“There are a lot of tax and accounting ramifications to offering stock options, but if companies only look at it from that perspective, they may miss out on the bigger picture,” he says.
A recent survey conducted by Dolmat-Connell shows that of the 100 largest technology companies, high-performing firms were 65 percent more likely than low-performing companies to grant stock options to their CEOs and 39 percent less likely to grant restricted stock.
Conversely, low-performing companies were 32 percent less likely than their high-performing peers to solely grant stock options, and 63 percent more likely to grant stock.
The issue with restricted stock is that even if the company’s performance dips, the employee still can benefit. That is not the case with options, Dolmat-Connell says. “If you grant an option at $30 and the stock goes to $25, the option is worthless,” he says. “But if that amount is in restricted shares, the executive still gets a payout.”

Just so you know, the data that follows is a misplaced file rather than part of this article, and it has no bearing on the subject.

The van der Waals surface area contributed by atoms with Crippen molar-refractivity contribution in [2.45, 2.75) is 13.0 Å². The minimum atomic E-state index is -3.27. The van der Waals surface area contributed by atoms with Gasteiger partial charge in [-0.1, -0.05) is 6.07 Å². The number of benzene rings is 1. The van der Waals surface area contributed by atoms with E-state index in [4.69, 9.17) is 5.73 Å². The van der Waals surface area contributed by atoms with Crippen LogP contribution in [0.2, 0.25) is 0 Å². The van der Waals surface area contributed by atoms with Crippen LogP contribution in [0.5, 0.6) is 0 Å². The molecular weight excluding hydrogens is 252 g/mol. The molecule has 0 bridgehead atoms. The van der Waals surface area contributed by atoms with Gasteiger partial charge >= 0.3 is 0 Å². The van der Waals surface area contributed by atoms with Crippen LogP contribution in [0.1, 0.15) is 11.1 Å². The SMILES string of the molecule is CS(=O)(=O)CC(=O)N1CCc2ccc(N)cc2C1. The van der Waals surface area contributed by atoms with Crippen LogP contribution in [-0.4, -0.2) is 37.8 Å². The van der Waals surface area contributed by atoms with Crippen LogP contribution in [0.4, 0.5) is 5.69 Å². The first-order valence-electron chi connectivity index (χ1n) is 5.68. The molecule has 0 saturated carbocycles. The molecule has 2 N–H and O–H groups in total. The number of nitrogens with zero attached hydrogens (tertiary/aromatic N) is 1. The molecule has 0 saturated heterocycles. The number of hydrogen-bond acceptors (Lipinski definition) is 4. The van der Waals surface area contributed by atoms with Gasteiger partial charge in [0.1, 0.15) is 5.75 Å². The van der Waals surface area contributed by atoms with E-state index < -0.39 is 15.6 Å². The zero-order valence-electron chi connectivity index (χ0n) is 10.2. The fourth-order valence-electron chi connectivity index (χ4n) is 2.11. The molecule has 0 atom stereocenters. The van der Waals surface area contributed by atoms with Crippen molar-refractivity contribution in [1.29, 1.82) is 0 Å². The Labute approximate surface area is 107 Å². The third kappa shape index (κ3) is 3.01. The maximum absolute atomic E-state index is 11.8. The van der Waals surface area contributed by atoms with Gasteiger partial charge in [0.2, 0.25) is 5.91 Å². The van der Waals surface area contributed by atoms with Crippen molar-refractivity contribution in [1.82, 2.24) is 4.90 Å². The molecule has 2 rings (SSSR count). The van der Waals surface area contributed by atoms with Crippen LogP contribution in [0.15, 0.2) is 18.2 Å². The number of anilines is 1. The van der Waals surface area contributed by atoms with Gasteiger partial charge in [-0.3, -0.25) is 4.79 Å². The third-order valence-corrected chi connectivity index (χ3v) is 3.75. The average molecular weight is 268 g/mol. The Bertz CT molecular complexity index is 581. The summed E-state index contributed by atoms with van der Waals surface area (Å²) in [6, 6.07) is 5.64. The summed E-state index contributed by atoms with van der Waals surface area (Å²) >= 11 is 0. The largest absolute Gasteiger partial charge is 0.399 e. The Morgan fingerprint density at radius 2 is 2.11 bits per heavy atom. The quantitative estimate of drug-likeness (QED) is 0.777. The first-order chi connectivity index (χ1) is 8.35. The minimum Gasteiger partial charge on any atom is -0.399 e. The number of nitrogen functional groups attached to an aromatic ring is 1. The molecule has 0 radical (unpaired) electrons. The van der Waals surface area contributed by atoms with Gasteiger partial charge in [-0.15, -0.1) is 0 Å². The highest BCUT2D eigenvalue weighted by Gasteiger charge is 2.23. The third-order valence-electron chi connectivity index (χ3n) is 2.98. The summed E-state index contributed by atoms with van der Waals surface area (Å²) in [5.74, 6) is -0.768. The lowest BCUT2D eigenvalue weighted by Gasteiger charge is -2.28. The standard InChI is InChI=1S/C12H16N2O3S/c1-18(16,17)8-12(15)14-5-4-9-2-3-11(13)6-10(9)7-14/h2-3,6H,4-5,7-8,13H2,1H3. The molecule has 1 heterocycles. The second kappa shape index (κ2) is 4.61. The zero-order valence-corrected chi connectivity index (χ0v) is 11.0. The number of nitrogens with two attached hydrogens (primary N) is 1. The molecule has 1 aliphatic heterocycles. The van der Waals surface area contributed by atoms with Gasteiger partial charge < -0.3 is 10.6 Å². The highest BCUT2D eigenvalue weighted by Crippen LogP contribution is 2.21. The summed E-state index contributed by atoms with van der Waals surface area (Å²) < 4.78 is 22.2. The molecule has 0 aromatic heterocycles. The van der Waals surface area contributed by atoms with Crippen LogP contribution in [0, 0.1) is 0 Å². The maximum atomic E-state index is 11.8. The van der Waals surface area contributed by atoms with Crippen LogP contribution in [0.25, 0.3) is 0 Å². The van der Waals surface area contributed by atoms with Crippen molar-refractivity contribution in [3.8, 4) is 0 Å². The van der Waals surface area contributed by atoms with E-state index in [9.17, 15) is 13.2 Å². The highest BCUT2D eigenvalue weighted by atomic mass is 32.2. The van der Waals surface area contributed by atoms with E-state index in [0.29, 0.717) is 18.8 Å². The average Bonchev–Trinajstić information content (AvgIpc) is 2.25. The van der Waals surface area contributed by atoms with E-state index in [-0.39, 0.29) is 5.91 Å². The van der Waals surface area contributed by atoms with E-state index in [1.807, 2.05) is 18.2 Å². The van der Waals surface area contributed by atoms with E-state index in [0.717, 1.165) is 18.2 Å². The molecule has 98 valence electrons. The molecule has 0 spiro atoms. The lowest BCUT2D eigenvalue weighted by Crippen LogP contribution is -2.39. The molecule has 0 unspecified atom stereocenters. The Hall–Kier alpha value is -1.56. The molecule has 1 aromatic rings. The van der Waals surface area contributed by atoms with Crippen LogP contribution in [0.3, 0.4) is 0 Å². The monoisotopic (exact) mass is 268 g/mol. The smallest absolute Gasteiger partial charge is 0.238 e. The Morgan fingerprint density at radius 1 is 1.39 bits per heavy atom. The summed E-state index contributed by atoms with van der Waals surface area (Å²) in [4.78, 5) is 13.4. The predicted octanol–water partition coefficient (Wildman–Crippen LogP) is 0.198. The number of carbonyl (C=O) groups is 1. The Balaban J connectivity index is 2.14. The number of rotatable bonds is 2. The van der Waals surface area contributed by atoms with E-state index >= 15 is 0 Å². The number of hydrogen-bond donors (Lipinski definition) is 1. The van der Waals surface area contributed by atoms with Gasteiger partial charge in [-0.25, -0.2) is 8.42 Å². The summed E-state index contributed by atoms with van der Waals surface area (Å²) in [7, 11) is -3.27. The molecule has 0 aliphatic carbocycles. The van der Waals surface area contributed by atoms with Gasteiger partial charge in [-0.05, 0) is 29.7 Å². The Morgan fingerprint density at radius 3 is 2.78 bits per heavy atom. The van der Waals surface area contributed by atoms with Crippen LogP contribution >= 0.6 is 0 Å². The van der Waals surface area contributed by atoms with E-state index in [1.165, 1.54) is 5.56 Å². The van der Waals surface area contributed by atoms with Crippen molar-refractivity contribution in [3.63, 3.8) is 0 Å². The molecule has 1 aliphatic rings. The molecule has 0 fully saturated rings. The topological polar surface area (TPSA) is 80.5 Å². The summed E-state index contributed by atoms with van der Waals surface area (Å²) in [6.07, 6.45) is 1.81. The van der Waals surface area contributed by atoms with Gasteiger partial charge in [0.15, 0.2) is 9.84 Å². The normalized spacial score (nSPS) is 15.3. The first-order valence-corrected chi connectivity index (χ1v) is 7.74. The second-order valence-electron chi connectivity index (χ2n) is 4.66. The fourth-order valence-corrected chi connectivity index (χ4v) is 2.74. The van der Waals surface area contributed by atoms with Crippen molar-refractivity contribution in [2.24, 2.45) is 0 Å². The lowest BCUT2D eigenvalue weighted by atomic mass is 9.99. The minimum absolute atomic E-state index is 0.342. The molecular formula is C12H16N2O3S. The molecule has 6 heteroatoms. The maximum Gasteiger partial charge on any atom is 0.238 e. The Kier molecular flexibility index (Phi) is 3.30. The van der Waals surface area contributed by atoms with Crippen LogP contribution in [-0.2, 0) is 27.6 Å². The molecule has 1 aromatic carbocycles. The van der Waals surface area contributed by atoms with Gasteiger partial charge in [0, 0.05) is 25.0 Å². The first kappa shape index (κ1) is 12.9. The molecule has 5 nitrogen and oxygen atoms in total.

The technology industry in particular realizes the value of stock options, but more companies in that sector are combining them with restricted stock, Dolmat-Connell says. According to the study, 41 percent of the companies surveyed offer only stock options to executives, 17 percent offer a combination of restricted stock and stock options and just 5 percent offer restricted stock only.
Technology companies remember how important stock options are to the culture of their companies, Dolmat-Connell says. “Bill Gates could not have recruited the level of talent that he did had he not had stock options to give to employees.”